"The visual arts sector continues to grow at a rapid rate integrating applications of artistic and technological talent into the entertainment, fashion, and marketing industries across the world," said Rob Berger for Forbes. "Students are clamoring for more educational opportunities to get a head start on careers that often begin well before cap and gown ceremonies at the hand of doodlers across the nation."
"Over the last 150 years, humanity has experienced a breakneck pace of growth, not only in science and technology, but in population and data production. How could we as a species deal with so much knowledge unless we turned to hyper-specialization? We have done that well," said Kamal Sinclair (Guild of Future Architects) for NEA. "However, we still have not understood that the potential of these specializations is limited unless we can construct robust collaborative networks across fields and disciplines. At this point, we are so hyper-specialized that we are missing critical connections for discovery, design principles in our systems development, and context for defining meaning."
"If you are reading this, you’ve crossed the digital divide. One in two people on the planet have not," said Chris Worman for Alliance Magazine. "You can take advantage of an increasing array of digital products and services. Unconnected families cannot; and they are falling behind as work, education, healthcare, civic participation, and access to services provided by your grantees, are increasingly moving online. For unconnected families, the internet — once touted as a great equalizer — is becoming a wedge between the haves and have-nots."
"Black women philanthropists are essential to the growth of the philanthropic space and yet are often sidelined," said Ophelia Akanjo for Nonprofit Quarterly. "Seemingly, some of the core guiding principles responsible for their philanthropic activism include community building and advancement, leveraging access and equity, religion and faith, and sparking change within their communities and beyond."
"Senate Bill 681 was signed into law in July 2020, officially creating an arts high school graduation requirement in North Carolina. This graduation requirement begins this school year with entering sixth grade students," said Caroline Parker for EducationNC. "All 50 states and the District of Columbia have content or performance standards for arts education, but only 32 define the arts as a core or academic subject, according to the The Arts Education Partnership (AEP)."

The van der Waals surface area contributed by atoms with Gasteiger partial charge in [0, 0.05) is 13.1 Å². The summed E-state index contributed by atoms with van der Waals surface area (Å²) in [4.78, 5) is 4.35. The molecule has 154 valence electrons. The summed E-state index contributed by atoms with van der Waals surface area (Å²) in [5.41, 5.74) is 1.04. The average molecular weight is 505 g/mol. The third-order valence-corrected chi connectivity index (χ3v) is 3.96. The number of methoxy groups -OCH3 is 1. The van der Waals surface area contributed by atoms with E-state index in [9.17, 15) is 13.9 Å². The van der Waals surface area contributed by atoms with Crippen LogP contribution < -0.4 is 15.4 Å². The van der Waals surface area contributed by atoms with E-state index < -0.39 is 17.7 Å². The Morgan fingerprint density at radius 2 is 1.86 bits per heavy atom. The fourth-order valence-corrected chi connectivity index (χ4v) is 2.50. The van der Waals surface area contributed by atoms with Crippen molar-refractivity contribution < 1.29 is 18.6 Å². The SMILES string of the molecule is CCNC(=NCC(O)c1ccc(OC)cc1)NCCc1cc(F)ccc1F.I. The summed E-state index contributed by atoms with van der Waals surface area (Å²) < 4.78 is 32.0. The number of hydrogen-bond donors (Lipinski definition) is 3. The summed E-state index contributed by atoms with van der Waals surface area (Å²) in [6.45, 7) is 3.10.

"A Contemporary Theatre — Seattle’s ACT company — has announced that its entire board of trustees has voluntarily stepped down," said author Mike Davis for KUOW. "The only exceptions are three positions required by law — the chair, secretary, and treasurer."
From Funding for Real Change: Over the course of the pandemic, more than 60 percent of foundations loosened restrictions and lightened reporting for grants. Now is the time to normalize good grantmaking practices across the sector and to ensure that civil society organizations & social movements are not deprived of the resources they need. Project-based giving doesn’t have to put organizations in a straitjacket – it can be done in a more flexible and equitable way. Explore the range of practices on this site to see how you can create impact and strengthen organizations for the long term by building more flexibility and trust into your grantmaking.
From Open Society Foundations: "This discussion about the restitution of Ngonnso to the Nso community, hosted by the Open Society Foundations Global Initiative for the Restitution of African Cultural Heritage and Open Society grantee SySy House of Fame, features African cultural heritage activist Sylvie Njobati and researcher María Leonor Pérez Ramírez discussing the power of civil society empowerment and the work which led to this historic event."
"How can we stop the world from burning? For many years, I responded to that question as an environmental advocate," said author Manisha Bapna for Orion
"In our fight against climate change, my colleagues and I employ hard-edged tools such as legislation, policy, and litigation—all informed by science and real-world impacts on people and nature. But as the Anthropocene accelerates and our time runs out to set the world on a more sustainable and equitable course, I have come to recognize that these tools alone cannot change the world fast enough to save it."
Communities across Eastern Kentucky and Southwest Virginia are devastated by intense and ongoing flooding, with more storms looming. At least 30 people have died, hundreds remain missing, and countless others have lost their homes and belongings in the waters. Kentucky Gov. Beshear estimates it may take months to restore running water there, and excessive heat and infrastructure damage will pose further threats once the floods subside.